Women are the only biological beings in the world that are portrayed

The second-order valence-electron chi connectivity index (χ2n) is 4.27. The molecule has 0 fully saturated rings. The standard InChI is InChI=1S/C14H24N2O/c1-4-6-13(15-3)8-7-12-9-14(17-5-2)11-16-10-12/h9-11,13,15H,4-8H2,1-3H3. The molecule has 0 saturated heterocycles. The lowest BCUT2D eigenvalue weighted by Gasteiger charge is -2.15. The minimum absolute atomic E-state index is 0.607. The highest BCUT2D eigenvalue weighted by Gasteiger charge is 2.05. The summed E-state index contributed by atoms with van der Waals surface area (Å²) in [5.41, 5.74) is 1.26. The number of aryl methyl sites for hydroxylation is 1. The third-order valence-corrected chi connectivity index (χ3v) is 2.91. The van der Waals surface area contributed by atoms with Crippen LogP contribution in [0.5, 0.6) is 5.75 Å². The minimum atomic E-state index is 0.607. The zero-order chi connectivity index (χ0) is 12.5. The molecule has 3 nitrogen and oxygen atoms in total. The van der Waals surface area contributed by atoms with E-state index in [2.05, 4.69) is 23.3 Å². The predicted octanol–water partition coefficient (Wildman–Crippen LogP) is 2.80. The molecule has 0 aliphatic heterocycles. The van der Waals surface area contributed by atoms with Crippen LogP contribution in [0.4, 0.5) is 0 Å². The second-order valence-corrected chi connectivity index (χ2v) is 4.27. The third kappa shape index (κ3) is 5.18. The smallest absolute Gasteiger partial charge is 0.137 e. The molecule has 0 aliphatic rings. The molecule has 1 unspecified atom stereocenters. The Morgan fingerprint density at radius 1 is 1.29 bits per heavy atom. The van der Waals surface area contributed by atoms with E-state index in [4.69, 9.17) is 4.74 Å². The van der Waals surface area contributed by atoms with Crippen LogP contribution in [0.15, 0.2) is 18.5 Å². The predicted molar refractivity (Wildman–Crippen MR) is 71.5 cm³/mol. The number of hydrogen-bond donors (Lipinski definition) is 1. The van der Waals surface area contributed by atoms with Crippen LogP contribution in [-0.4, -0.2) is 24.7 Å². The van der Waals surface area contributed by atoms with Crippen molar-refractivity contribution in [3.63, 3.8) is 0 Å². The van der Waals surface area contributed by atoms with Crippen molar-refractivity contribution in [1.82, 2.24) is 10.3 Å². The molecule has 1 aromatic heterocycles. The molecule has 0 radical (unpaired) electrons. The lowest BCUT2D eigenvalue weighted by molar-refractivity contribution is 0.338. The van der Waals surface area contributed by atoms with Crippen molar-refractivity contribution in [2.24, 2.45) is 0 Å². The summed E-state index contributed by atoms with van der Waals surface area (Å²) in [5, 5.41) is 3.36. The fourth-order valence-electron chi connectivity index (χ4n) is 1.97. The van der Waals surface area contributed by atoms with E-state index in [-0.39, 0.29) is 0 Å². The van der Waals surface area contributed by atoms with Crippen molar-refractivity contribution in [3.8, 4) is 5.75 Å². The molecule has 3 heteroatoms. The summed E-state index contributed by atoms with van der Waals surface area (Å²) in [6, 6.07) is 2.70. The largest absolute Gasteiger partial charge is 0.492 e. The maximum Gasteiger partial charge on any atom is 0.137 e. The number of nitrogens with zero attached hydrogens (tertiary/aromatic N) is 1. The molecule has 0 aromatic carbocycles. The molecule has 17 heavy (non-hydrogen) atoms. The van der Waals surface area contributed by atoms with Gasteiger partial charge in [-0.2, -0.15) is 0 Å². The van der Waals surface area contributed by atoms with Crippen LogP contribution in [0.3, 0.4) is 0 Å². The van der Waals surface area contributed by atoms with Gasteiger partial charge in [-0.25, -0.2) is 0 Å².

Women are the only biological beings in the world that are portrayed as second-class citizens in their own environments in spite of having minor biological differences when compared to their opposite sex. They are faced with multiple obstacles every day and many of these are linked to how they are perceived in society, which brings them a disadvantage that cannot be overlooked, known as gender inequality.In order to understand the inequalities in between genders, we need to have a little bit of background as to how the different gender roles developed. In order to do this we need to divide gender roles into societies in two periods; pre-industrial and post-industrial. In the pre-industrial societies, labor force was a significant part of livelihood as the main source of income and resources came from agriculture. The family structure of this era was the extended family, where those from the same blood lived together in one household and those who were older looked after the younger. ‘The most common family type in pre-industrial society was the extended family and that this extended unit was ‘multifunctional’. It was responsible for a number of functions, such as the economic function of production, which involved producing its own food, clothing, housing, education, health care and welfare.’ (Parsons) Despite of some division of labour between genders the expectation was the same for both men and women when it came to fulfilling the needs of the household.(‘The sexual division of labor was broadly associated to two technological regimes: shifting cultivation, where the majority of agricultural work was done by women, and plough cultivation, a system mostly dominated by men.’)The fundamental changes in family structure and functions were the principal of division of labour according to gender. Due to the demands of the early industry (geographically mobile workforce to work in the factories, opening in urban areas.) There was stratification of the nuclear family from the extended one; the new dynamics of society led to structural changes resulted in sharp distinctions between work and home. Long working hours, poor working conditions, limited work opportunities and lower wages based on gender led to less women receiving education and more taking the role of homemaker and the men to take on the role of the breadwinner. The wife and mother either is exclusively a “housewife”” or at most has a “”job”” rather than a ‘career.’(Parsons)It was only after WW1 where women took over industrial production after the men left for war. Women’s role became important in the continuation of the economy and the livelihood of their families. They provided work in industries previously considered as male work and as nurses. These factors led to the expansion of what was defined as a women’s work and encouraged more women to be involved in the work force. The confidence of economic independence encouraged more women to progress to higher education.During the mid-20th century with the arousal of the feminist movement and the first women’s rights convention held in Seneca Falls

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